The next day, I went to Textile Labour House at Acme Road, Ikeja to seek Comrade Adams out. As luck would have it, I met him at the entrance and he immediately recognised me and held my hand through the staircase to his office on the fourth floor of the building. There were many people at the reception, and inside his office we met at least four other people. He introduced me to them and it turned out it was actually an interview panel, and the people outside were candidates to be interviewed. I was full of confidence and relaxed without knowing that I was being interviewed. I thought it was just some form of conversation. What was very clear to me was also that Comrade Adams was very interested in some form of quasi-academic and ideological conversation.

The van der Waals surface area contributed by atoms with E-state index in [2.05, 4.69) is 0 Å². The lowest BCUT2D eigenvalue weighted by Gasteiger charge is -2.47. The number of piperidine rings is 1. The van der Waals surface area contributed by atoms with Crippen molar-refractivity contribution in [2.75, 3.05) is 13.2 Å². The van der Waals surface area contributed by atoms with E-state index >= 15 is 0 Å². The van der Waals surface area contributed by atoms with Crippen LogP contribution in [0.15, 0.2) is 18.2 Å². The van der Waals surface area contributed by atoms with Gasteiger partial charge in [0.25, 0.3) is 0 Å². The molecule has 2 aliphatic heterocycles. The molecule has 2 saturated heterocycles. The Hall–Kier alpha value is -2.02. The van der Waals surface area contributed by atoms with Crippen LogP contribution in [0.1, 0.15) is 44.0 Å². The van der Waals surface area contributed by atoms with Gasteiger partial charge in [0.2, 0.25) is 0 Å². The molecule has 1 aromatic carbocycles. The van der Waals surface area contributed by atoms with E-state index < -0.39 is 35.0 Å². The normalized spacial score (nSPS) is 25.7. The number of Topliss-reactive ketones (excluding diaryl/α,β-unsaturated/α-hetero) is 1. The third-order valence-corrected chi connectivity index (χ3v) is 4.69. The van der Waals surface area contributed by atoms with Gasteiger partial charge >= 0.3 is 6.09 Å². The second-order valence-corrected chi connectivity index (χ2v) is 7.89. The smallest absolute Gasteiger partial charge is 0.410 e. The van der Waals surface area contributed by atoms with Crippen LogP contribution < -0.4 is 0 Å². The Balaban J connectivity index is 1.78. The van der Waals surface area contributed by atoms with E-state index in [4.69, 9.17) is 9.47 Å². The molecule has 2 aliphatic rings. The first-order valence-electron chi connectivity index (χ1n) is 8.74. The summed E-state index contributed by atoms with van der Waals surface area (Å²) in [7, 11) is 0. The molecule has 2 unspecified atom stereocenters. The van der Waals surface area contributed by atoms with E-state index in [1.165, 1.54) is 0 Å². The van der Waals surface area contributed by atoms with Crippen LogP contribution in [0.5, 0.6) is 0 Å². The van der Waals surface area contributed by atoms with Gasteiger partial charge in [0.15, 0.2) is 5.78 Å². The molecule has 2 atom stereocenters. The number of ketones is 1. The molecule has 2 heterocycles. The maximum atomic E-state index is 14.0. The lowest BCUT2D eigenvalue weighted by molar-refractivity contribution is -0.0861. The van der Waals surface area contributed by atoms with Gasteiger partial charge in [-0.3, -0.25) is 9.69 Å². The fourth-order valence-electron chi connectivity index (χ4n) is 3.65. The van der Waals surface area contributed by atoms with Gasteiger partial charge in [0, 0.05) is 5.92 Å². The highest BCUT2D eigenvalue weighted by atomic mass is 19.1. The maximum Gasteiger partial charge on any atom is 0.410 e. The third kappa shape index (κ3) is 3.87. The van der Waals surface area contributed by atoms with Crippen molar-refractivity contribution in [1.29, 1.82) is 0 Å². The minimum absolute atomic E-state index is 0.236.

I became conscious of the reality that it was an interview session when a member of the panel, who turned out to be the senior deputy general secretary of the union, Alhaji Shittu, asked the question of how much I wished to earn if I was given an offer to work for the union. At that point, I remember making the point that since I had not applied for the job, I would take anything the union offered. In his own way, Comrade Adams flatly told me that the union would not make any offer to me without a demand. At that point, I informed the panel about what I was earning in CDHR (N1,200) without informing them that I no longer work there and told them that N1 addition would be fine by me. The session ended on that note and a week after I went back to Acme Textile Labour House and luckily met Comrade Adams who then gave me a letter of offer of employment to resume in the headquarters of the Union in Kaduna, with a monthly pay of N1,500. Two days after, I resumed in the Textile Union office in Kaduna.